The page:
Four-time Tony Award-nominee Raul Esparza is one of Broadway’s brightest stars and my personal favorite Broadway actor. Lately, though, he is also gracing both movie and television screens.
We chatted on the phone at length in what became one of the most fun and relaxed interviews I’ve ever had. We spoke, for example, about how we both got goosebumps when we saw “Spring Awakening” on Broadway — a show that starred Lea Michele and Jonathan Groff of TV’s “Glee” — and how we hope shows like “Glee” and “Smash” will help make stage musicals more popular. (Read my story about season two of “Smash.”)
Speaking of “Glee,” Raul told me about the time he ran into Matthew Morrison (Mr. Schue) — at Target of all places. I told him about the article in which “Glee” creator Ryan Murphy said he would love to cast Raul. Lea Michele even mentioned Raul’s name in the Jan. 24, 2013 episode. (Time for a letter campaign? Who’s with me?)
He also mentioned how proud he is of the cast of the new musical film, “Les Miserables,” especially Anne Hathaway, who played opposite him in “Twelfth Night” at Shakespeare in Central Park.
But mostly, we talked about his recent screen work, including his recurring role on “Law & Order: Special Victims Unit,” his part on a not-yet aired NBC series based on the Hannibal Lecter stories, and the evil character he plays in the independent film, “Trouble in the Heights.”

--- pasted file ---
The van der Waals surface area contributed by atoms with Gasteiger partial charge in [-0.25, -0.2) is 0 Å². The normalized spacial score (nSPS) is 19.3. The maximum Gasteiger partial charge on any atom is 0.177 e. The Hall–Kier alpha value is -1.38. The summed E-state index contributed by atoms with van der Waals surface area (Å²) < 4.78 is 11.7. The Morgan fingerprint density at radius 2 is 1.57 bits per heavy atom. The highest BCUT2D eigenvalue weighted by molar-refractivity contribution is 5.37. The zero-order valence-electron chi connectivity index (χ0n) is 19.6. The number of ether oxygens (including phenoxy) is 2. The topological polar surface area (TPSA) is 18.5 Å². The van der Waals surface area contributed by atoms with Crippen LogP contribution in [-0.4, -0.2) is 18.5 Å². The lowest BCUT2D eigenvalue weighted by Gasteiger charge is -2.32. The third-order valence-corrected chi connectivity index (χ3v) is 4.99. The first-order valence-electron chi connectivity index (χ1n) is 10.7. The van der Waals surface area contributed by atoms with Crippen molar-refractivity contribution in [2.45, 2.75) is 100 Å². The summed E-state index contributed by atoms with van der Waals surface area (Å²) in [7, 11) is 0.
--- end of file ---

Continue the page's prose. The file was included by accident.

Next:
In “Trouble in the Heights,” Raul is Nevada, a Latino drug kingpin in the Washington Heights neighborhood of New York City. (Watch for my interview with the film’s director, Jonathan Ullman.)
Raul is a Cuban-American, but he has often been told he “isn’t Cuban enough” for Latino roles. This is one of the reasons he was interested in the role of Nevada.
“I never get cast in a Latin role ever, so that intrigued me,” he said. “And I don’t think it’s an easy sell to see me as a Puerto Rican or a Cuban in the Hollywood stereotypical way. And I liked the script. I liked the writing, and I thought it had potential…. Here was a role that had intelligence that was also fun and had qualities I could play around with that was more than just a street corner thug. It was a little bit of seeing if I could maybe do that.”
Another attraction to the role was the freedom that an independent film affords an actor as opposed to a studio movie. “The best thing about a low budget independent film that you’re doing kind of ‘on the fly’ is that you can learn a lot,” he said. “It’s very different to drop into a massive film. I’ve not done a lot, but I’ve done one or two, where there’s a machine that takes over and you can’t ask questions. You’d just better know the stuff, jump in, and do it.”
Trouble In The Heights is available on iTunes, Amazon, Redbox, Select VOD and On Demand outlets as well as the Trouble In The Heights site.
Check out: http://troubleintheheights.com/